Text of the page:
You can do a tarot reading like a show, talking all the way through the process while the recipient is just an audience member, but you’re much better off thinking of it as a dialogue. Both for their immersion and for making it easier on yourself. I like to get myself very calm, speaking slowly and as if I am teaching the person across from me to read the cards themselves, rather than as divine inspiration through me. I like to leave a bit of uncertainty and magic in just exactly how I know the things I say and how the cards reveal them. And I give the other person plenty of time and silence to think and react if they need it. Shape it to your own personal style, your character and the person you are reading for. It’s a one-on-one kind of show, so play into the strengths that it gives.
Con artists have two main techniques when doing these kinds of things out in the real world that you’ll find useful in larps as well: cold reading and hot reading. Cold reading is basically using the person you are talking to, to reveal things about themselves. It’s the same skill you’d use to guess which cards people have at the poker table, or when your friend is grinning ear to ear, but won’t tell who they kissed last night. With a little practice you’ll quickly notice which of your words impact them and which you need to skip past. Throw a lot of stuff out and see what sticks; they won’t likely remember the misses. See when their ears prick up, when their eyes become unfocused, or their attention zooms in. Try to shape moments where they’re the ones talking and you’re just confirming. The human brain is trash at remembering who said what, so odds are they’ll remember you telling them something they revealed themselves. It can be a little tricky to do while juggling the cards at first, but really fun when you get it working. There’s no reason to rush, so take your time to observe your audience.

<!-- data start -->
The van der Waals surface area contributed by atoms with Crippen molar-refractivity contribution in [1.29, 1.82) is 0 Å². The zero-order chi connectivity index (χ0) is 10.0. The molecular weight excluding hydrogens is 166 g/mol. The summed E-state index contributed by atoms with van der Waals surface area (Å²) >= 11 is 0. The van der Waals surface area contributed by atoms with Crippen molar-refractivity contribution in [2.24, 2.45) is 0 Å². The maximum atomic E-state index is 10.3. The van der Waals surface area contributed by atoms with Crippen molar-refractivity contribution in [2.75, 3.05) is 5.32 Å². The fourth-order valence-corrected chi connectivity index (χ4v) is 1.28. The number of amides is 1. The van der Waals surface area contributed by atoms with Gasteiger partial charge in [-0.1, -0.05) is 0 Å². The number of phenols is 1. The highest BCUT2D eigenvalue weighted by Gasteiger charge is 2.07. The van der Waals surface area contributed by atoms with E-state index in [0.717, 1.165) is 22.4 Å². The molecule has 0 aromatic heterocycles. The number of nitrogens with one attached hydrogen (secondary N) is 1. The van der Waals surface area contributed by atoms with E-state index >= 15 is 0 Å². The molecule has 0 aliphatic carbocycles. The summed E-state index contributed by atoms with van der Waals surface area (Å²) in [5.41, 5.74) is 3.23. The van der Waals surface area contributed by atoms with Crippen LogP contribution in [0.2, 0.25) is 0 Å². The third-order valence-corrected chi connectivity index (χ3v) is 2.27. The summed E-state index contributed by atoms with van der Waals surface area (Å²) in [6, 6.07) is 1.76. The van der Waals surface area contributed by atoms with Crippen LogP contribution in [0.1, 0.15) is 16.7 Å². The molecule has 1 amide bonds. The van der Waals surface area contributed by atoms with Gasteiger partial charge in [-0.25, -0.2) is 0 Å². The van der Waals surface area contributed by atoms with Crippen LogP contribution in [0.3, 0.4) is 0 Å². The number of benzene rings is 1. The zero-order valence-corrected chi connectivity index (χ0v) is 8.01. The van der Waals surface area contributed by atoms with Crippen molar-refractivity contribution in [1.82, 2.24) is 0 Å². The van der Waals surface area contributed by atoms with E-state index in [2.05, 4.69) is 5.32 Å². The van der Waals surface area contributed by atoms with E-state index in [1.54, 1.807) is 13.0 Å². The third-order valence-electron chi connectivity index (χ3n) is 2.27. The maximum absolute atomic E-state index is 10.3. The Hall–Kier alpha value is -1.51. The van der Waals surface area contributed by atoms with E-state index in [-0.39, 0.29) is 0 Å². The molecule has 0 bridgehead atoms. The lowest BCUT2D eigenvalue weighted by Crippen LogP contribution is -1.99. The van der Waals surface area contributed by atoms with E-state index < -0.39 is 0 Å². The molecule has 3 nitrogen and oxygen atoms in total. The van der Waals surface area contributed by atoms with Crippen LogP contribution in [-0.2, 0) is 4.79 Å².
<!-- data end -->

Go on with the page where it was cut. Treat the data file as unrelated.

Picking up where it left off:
Hot reading is when you know things about the person they don’t know that you know about them. Con men will do a background check on their targets and then pretend angels told them, but in larp we can just read their character sheet beforehand or notice what kind of drama they’ve been in recently, or even have an offgame chat before the reading to lay out the themes. It’s where you can really help someone’s play by pushing them at choices their character has to make or realizations they’re just about to make. Bringing in characters they’re in conflict with or want to seduce. It’s a great steering tool or just a super fun way to mess with their heads. I like to leave most of it unspoken between us. I’ll hint at the thing, but never name it, to preserve the magical feeling. If I saw them have a big row with their brother earlier, I’ll start talking about how the cards mean family and the great price of loving someone, and see if they pick up on that. If they’re the ones making the realizations themselves, it’s often much more dramatic.
If you have the dexterity to pack the deck beforehand, you can choose which cards come up during the reading. It’s rarely subtle, but it can definitely be impactful. I personally have too many thumbs for it, so I can’t really give any practical tips; my skills are more in the area of making the most of the cards as they fall. That also keeps the magic alive a bit even after the larp is over, but that’s a matter of taste.
You can do a tarot reading by just drawing a single card, but you get a lot of synergy out of having several in a layout on the table. Don’t go overboard; more cards aren’t better. The sweet spot is usually between three and five cards total. How you place them on the table is up to you. It’s a fun way to shape the dialogue beforehand. The classic is the Celtic Cross where you make a cross with the recipient’s chosen signifier in the middle and there’s a card for the past, the future, what’s working against them, and what’s helping, but you really can do any pattern. I like a Y-shape if someone is facing a choice or laying a wall if someone is up against a challenge. Or a circle if they want to know where they stand. It’s up to you. Just give each card position a clear metaphorical meaning when you lay down the card. I like to lay all the cards except the first out facedown in their place and then turn them over during the reading as needed.